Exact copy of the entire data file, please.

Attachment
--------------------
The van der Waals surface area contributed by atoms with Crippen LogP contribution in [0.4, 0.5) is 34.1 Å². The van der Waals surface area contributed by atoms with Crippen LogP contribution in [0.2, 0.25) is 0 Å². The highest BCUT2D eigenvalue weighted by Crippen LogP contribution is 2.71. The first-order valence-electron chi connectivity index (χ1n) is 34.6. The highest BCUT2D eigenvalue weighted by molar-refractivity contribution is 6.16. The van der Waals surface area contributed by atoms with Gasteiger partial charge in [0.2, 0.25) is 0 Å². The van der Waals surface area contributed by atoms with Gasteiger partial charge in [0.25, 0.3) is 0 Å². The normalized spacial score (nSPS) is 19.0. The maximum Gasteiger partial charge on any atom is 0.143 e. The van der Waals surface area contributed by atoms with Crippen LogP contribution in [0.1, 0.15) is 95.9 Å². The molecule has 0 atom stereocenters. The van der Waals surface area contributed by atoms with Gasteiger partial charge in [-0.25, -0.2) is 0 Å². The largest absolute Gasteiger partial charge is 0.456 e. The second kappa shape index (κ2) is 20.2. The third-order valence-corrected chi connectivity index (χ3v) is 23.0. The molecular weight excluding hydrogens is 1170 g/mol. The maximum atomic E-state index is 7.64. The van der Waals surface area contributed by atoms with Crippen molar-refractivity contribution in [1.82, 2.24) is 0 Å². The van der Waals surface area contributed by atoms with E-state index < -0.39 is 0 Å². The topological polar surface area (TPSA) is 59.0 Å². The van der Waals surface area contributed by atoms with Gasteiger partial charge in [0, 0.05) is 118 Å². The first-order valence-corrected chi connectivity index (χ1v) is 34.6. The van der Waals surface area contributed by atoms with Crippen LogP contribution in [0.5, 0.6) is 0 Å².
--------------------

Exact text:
The van der Waals surface area contributed by atoms with Crippen LogP contribution in [0.4, 0.5) is 34.1 Å². The van der Waals surface area contributed by atoms with Crippen LogP contribution in [0.2, 0.25) is 0 Å². The highest BCUT2D eigenvalue weighted by Crippen LogP contribution is 2.71. The first-order valence-electron chi connectivity index (χ1n) is 34.6. The highest BCUT2D eigenvalue weighted by molar-refractivity contribution is 6.16. The van der Waals surface area contributed by atoms with Gasteiger partial charge in [0.2, 0.25) is 0 Å². The van der Waals surface area contributed by atoms with Gasteiger partial charge in [0.25, 0.3) is 0 Å². The normalized spacial score (nSPS) is 19.0. The maximum Gasteiger partial charge on any atom is 0.143 e. The van der Waals surface area contributed by atoms with Crippen LogP contribution in [0.1, 0.15) is 95.9 Å². The molecule has 0 atom stereocenters. The van der Waals surface area contributed by atoms with Gasteiger partial charge in [-0.25, -0.2) is 0 Å². The largest absolute Gasteiger partial charge is 0.456 e. The second kappa shape index (κ2) is 20.2. The third-order valence-corrected chi connectivity index (χ3v) is 23.0. The molecular weight excluding hydrogens is 1170 g/mol. The maximum atomic E-state index is 7.64. The van der Waals surface area contributed by atoms with Crippen molar-refractivity contribution in [1.82, 2.24) is 0 Å². The van der Waals surface area contributed by atoms with E-state index < -0.39 is 0 Å². The topological polar surface area (TPSA) is 59.0 Å². The van der Waals surface area contributed by atoms with Gasteiger partial charge in [0, 0.05) is 118 Å². The first-order valence-corrected chi connectivity index (χ1v) is 34.6. The van der Waals surface area contributed by atoms with Crippen LogP contribution in [0.5, 0.6) is 0 Å².